One of the country’s hottest food trends is slowly making its way to Houston. Poke, a raw fish salad that started in Hawaii and has taken the West Coast by storm, is drawing crowds across the Bayou City.
Monday nights are usually relatively quiet at Izakaya, the Japanese pub in Midtown from Kata Robata chef Manabu Horiuchi and Jean-Philippe Gaston, but not this week. With seven bowls available this week only for Poke Week, diners filled the restaurant.
Gaston told CultureMap that every table ordered at least one. At $7 for a “small” that includes two ounces of fish plus other toppings or $13 for a “regular” that includes three-ounces of fish, the poke bowls are also some of the best values on Izakaya’s menu.
Going back to his days at places like Kata Robata, Reef, and Cove, the acclaimed raw bar that resided within Haven, Gaston has always shown a deft touch with raw seafood, and his poke bowls only enhance to that reputation. A Hawaiian version takes a fairly traditional tack with only avocado, wasabi, seaweed salad and crab stick as components, but the rest of the menu is more ambitious. In particular, the spicy scallop bowl gets a hit of the Tajin Mexican spice mix and some welcome crunch from fried icefish.
While poke’s future at Izakaya beyond Saturday is uncertain — Gaston said he would likely add a couple of the most popular bowls to the menu or keep them in the rotation as specials — Houstonians will only have more opportunities to eat poke in the months to come. Both Little Liberty in Rice Village and the recently opened Liberty Kitchen in Garden Oaks offer build your own poke bowls that start with either tuna or salmon but can be fancified with seared beef, pork carnitas, mango, fried oysters are more.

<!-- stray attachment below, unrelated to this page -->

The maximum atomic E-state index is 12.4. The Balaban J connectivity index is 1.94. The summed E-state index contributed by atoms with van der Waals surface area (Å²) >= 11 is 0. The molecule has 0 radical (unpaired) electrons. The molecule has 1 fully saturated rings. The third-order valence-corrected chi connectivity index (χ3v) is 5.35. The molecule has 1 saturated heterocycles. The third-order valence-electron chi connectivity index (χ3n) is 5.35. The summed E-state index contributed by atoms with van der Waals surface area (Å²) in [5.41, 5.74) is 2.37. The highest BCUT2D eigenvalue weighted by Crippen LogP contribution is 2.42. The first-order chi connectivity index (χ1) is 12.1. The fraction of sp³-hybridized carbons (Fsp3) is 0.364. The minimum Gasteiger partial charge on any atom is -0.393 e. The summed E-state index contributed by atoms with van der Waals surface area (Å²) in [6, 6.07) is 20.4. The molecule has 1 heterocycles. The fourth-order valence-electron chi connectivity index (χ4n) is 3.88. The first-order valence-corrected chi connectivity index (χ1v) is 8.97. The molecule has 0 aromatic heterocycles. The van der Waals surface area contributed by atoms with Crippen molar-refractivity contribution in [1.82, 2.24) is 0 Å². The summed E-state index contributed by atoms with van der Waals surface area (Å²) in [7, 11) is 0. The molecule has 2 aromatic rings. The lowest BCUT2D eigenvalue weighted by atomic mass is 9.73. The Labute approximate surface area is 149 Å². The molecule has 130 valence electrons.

Although the exact timing is uncertain, a number of dedicated poke restaurants are on the way. A quick search on Instagram reveals names like Ono Poke, Poke Spot, Seaside Poke, Local Poke, and a food truck called Poke Bros. The only restaurant that’s listing an address (and thus seems a little more likely to come together) is Poke Fresh, which is slated to open in Chinatown’s bustling Dun Huang plaza that’s also home to popular restaurants like Tiger Den, Fu Fu Cafe, and Mamak Malaysian Restaurant (Update: This turned out to be a fake restaurant).
Until those restaurants exist in the real world, diners can track pop-ups like Ono Poke and Poke Akua, which features former Preview Modern Seafood chef-owner Jason Liao (currently working at Aka Sushi). Another pop-up called Poke King will host an event at downtown food hall Conservatory on July 23, which will demonstrate how well a spicy salmon bowl mixes with craft beer.
Of course, it’s impossible to know whether poke will become an actual force or just the latest version of the ramen and fried chicken trends that fizzled out without amounting to much. If nothing else, at least poke is a little healthier than its Next Big Thing predecessors.